From France comes an interesting study linking retirement age and Alzheimer’s risk. Results from INSERM were presented at Alzheimer’s Association’s 2013 International Conference in Boston.
They found that delaying retirement by a year reduced the risk of dementia by 3.2%, and the effect is cumulative: the overall risk reduction was 14%. That’s a pretty significant impact!
Back in 2008, I was lucky to be present when the late Dr. C. Everett Koop gave an interview for the film I was editing at the time: New York Street Games. He was about 92 at the time, but still sharp as a tack. Off camera, he discussed the secret to his longevity: work. All his friends who had retired, he said, were dead. He made a point to keep on working. Clearly, he was on to something!
Now, my Mom’s Alzheimer’s came on strong 3 years ago, when she was about 84. She was still publishing papers into her late 70’s. I am certain that her diligence helped delay onset of symptoms. In hindsight, I can see lots of early signs that I hoped – wishfully – were just signs of ordinary aging.
It’s also likely that the progress of my Mom’s disease is an example of the benefit of ‘cognitive reserve‘: the idea that factors such as a life of challenging mental work, speaking several languages, having a wide circle of friends, an active social life, and intellectually challenging hobbies can offset the symptoms of Alzheimer’s, even when the physical damage to the brain is present. In other words, people with deep cognitive reserve can have the disease without the symptoms.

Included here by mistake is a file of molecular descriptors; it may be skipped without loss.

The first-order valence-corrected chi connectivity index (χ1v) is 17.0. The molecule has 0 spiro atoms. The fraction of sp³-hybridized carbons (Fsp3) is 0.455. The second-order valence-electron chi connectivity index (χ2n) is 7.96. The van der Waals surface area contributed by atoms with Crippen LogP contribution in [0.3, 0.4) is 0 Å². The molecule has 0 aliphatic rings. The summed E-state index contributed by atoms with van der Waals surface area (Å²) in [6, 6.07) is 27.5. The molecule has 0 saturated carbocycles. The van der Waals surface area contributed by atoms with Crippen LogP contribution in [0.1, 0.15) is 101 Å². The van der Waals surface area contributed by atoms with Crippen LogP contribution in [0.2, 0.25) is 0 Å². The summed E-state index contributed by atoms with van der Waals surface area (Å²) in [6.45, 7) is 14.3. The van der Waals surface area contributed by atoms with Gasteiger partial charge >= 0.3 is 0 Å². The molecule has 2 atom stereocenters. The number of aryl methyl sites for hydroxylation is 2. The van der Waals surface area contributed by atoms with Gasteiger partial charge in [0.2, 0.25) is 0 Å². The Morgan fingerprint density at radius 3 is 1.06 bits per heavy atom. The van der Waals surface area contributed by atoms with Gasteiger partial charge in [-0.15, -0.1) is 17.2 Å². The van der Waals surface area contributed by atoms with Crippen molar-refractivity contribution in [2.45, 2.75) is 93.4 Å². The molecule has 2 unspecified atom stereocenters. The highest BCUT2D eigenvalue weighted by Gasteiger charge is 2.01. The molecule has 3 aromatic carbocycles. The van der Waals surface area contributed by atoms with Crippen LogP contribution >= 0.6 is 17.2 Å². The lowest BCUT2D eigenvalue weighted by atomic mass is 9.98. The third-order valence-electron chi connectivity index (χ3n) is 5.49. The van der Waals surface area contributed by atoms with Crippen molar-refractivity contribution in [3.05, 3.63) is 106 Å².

This suggests that we can significantly reduce our future health-care cost burdens by providing people with enough education that they’re at least bilingual, and that they can pursue careers as knowledge workers instead of WalMart greeters and McD’s burger flippers. Doing so would very likely have tremendous knock-on benefits such as increased innovation, job creation, more highly skilled workforce, etc.
So here’s my plea to all the ‘fiscal conservatives’ in Washington: save money by investing wisely! Education before weapons, please!